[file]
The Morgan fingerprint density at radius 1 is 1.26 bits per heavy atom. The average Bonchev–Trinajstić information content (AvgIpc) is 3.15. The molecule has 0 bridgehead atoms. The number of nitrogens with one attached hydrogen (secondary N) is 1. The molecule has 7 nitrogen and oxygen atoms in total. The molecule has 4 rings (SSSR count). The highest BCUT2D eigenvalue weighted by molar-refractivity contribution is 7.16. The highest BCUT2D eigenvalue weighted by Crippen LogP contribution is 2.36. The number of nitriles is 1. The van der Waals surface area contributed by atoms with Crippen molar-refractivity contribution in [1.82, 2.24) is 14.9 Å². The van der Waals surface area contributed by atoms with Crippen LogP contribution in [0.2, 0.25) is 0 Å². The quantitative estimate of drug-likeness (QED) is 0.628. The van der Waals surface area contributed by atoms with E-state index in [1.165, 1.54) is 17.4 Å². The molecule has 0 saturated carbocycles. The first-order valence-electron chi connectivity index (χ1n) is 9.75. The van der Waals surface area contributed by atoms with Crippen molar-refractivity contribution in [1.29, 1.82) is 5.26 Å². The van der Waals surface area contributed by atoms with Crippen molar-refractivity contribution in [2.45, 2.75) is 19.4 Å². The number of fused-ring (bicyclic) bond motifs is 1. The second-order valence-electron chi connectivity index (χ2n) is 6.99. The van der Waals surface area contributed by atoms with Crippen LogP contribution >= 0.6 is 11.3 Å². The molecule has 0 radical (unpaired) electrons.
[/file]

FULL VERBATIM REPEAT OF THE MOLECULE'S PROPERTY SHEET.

The Morgan fingerprint density at radius 1 is 1.26 bits per heavy atom. The average Bonchev–Trinajstić information content (AvgIpc) is 3.15. The molecule has 0 bridgehead atoms. The number of nitrogens with one attached hydrogen (secondary N) is 1. The molecule has 7 nitrogen and oxygen atoms in total. The molecule has 4 rings (SSSR count). The highest BCUT2D eigenvalue weighted by molar-refractivity contribution is 7.16. The highest BCUT2D eigenvalue weighted by Crippen LogP contribution is 2.36. The number of nitriles is 1. The van der Waals surface area contributed by atoms with Crippen molar-refractivity contribution in [1.82, 2.24) is 14.9 Å². The van der Waals surface area contributed by atoms with Crippen LogP contribution in [0.2, 0.25) is 0 Å². The quantitative estimate of drug-likeness (QED) is 0.628. The van der Waals surface area contributed by atoms with E-state index in [1.165, 1.54) is 17.4 Å². The molecule has 0 saturated carbocycles. The first-order valence-electron chi connectivity index (χ1n) is 9.75. The van der Waals surface area contributed by atoms with Crippen molar-refractivity contribution in [1.29, 1.82) is 5.26 Å². The van der Waals surface area contributed by atoms with Crippen molar-refractivity contribution in [2.45, 2.75) is 19.4 Å². The number of fused-ring (bicyclic) bond motifs is 1. The second-order valence-electron chi connectivity index (χ2n) is 6.99. The van der Waals surface area contributed by atoms with Crippen LogP contribution >= 0.6 is 11.3 Å². The molecule has 0 radical (unpaired) electrons.